Breaking the Slump
Two compelling books that take different approaches to the game of golf.
If you’ve ever struggled to reach your goals on the links (and honestly, who hasn’t?), check out both Breaking the Slump by NBC-TV sports commentator Jimmy Roberts and Golf’s Sacred Journey by David L. Cook. Each takes a completely different approach. “Breaking the Slump” is based on the real-life advice of the pros. “Golf’s Sacred Journey” is a novel but has a ring of authenticity and a quality of writing that makes it compelling, too.Skip to next paragraph
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Why do great athletes – in this case, golfers – fall into slumps? And how do they find their way back? Roberts sat down with 16 top golfers to find the answer in “Breaking the Slump.”
What’s impressive about this book is whom Roberts interviews. Probably by virtue of his day job, he has access to the Who’s Who of the professional golf world (plus a couple of celebrity golfers), including Nicklaus, Mickelson, Palmer, and Watson – to drop a few names. Most people won’t remember Palmer’s or Nicklaus’s slumps. But David Duval’s fall from No. 1 on the tour is a more recent event – as is his comeback.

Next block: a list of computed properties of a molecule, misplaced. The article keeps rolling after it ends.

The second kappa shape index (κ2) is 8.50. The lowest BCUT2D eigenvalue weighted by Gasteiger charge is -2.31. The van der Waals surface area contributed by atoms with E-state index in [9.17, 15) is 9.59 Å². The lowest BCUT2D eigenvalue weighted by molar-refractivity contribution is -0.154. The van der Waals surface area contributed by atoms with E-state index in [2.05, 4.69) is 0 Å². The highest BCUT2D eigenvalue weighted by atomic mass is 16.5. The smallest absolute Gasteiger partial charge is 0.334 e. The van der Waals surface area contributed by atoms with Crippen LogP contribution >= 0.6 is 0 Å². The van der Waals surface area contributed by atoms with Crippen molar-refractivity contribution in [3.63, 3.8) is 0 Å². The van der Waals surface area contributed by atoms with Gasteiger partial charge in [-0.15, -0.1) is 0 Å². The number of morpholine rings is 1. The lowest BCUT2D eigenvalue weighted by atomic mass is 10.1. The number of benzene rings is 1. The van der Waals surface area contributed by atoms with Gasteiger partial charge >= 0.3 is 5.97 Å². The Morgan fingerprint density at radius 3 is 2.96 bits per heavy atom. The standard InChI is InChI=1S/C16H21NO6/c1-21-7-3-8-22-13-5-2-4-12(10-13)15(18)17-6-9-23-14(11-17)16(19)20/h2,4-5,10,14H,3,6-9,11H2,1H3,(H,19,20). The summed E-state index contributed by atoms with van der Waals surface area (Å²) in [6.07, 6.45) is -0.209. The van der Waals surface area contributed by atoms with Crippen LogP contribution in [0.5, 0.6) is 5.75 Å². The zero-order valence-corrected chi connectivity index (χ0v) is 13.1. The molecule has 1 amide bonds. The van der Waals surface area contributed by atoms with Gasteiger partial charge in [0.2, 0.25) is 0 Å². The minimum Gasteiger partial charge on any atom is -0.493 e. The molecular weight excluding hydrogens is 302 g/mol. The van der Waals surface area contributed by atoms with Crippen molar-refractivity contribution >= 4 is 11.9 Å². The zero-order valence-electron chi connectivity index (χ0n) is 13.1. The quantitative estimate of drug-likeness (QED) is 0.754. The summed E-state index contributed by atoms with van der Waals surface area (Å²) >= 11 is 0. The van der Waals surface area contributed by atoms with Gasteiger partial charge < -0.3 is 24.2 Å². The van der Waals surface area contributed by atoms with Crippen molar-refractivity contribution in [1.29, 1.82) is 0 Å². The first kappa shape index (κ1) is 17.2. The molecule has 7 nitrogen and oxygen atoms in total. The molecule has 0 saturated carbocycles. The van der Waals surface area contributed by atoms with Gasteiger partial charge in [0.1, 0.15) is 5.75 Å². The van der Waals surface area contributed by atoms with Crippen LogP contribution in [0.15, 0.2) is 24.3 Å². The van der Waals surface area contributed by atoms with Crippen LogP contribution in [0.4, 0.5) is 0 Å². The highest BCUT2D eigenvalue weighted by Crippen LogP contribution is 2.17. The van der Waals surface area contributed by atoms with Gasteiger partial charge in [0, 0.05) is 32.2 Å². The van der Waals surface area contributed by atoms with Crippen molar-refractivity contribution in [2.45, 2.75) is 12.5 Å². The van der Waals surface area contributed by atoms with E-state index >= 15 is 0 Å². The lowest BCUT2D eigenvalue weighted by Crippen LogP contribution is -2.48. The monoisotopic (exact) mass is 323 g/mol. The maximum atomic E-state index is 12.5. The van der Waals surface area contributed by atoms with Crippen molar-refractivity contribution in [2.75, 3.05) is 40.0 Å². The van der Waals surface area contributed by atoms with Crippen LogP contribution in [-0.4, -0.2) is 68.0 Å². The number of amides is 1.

Perhaps not too surprisingly, one of the take-aways is that excellence stems from more than physical prowess or athleticism. Every sport has a mental dimension. At the highest levels of golf, the mind can be the difference between first and last place. “The most difficult course is five inches long. That’s the distance between your ears,” says Ben Crenshaw (currently No. 36 on the 2009 Champions Tour money list) quoting golf legend Bobby Jones.
British golfer Justin Rose (currently 92 on the 2009 PGA tour money list) tells Roberts: “You have to invest in your mind. It’s a muscle, and it does need to be trained. You don’t just become mentally strong.”
Slumps can be caused by anything from a technical hitch to burnout to travel. In 1976, Johnny Miller was unbeatable. He won the British Open and had a pro career total of 18 tournament victories. But he also had a wife and four children under the age of 6 at home. He nose-dived from No. 2 on the golf tour’s money list to No. 112 in two years. Why? “Every chance he got to play the game he loved forced him to leave the ones he loved,” writes Roberts.